Virtual First Friday: The Lost Cause and Civil War Memory in Kentucky, with Dr. Anne Marshall
As Americans grapple with our country’s long history of racial inequality, symbols of the Confederacy such as monuments and battle flags have become flashpoints for conflict, because of their association with the slaveholding past. At issue is the way we collectively remember the Civil War and why it happened, along with its implications for the present day.
Kentuckians, in particular, may find the Civil War’s legacy in their state confusing. The Commonwealth remained in the Union throughout the War, yet it is now home to numerous monuments honoring Confederate soldiers and leaders. Why? How and when did this shift take place?
Please join us via Zoom at 12 pm EST on Friday, September 4, as Dr. Anne Marshall shares her research on the post Civil War period in Kentucky, and discusses why the Commonwealth came to embrace a pro-Southern identity in the late nineteenth and early twentieth centuries. To register for this FREE virtual event, please send an email to firstname.lastname@example.org.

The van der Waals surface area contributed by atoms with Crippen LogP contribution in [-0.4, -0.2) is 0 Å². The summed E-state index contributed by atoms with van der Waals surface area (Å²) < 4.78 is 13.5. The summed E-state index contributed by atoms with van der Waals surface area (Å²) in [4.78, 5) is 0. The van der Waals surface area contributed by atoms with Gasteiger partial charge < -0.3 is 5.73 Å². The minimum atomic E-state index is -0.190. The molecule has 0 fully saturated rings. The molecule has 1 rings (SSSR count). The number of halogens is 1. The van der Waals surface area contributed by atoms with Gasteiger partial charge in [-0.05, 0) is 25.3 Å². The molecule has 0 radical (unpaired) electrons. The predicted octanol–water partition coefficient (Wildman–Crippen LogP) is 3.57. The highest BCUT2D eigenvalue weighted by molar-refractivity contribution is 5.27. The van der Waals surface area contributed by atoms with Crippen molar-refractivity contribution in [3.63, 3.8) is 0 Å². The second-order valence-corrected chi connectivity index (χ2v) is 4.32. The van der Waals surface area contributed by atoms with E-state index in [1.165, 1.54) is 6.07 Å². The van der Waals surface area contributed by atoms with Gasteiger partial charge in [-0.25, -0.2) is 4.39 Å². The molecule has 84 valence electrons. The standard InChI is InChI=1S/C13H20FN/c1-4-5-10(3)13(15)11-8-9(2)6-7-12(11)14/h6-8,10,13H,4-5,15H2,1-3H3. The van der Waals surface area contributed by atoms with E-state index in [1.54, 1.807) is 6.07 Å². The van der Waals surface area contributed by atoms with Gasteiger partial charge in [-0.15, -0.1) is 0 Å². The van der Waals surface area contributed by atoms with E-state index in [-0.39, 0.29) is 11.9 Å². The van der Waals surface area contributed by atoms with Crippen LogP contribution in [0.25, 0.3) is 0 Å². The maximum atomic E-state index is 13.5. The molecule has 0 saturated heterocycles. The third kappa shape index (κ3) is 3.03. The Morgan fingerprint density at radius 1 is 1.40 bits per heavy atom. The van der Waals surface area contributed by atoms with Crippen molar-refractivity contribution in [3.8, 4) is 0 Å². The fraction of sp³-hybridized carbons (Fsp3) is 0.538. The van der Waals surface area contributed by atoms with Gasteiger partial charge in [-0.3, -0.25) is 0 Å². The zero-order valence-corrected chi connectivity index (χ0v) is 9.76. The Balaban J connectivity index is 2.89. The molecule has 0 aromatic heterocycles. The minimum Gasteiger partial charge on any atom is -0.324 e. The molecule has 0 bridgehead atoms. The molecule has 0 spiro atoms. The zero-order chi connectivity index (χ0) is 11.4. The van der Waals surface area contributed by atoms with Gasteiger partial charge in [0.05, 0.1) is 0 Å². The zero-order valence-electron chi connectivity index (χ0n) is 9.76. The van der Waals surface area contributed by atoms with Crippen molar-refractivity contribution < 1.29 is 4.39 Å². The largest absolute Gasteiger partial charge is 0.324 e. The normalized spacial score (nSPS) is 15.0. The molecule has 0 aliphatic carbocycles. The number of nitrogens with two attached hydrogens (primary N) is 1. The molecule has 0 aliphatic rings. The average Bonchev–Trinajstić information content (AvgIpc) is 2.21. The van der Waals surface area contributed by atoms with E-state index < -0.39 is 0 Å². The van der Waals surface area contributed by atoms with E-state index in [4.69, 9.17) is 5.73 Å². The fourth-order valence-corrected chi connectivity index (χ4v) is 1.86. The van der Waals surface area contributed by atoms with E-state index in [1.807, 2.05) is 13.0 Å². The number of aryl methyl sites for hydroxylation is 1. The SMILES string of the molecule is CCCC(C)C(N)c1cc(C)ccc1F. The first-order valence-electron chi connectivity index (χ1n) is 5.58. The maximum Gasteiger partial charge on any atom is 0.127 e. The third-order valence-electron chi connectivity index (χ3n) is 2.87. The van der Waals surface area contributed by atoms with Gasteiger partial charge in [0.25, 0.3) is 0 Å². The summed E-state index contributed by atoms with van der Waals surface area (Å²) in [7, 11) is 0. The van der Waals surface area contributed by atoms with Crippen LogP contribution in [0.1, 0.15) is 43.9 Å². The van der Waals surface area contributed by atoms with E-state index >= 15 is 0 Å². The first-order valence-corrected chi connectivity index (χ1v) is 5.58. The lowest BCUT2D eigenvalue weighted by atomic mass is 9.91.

A Kentucky native, Dr. Marshall is an Associate Professor of History at Mississippi State University. She earned her B.A. at Centre College and her M.A. and Ph.D. at the University of Georgia. Dr. Marshall has published extensively on the subject of Civil War memory, including her 2010 book, Creating a Confederate Kentucky: The Lost Cause and Civil War Memory in a Border State.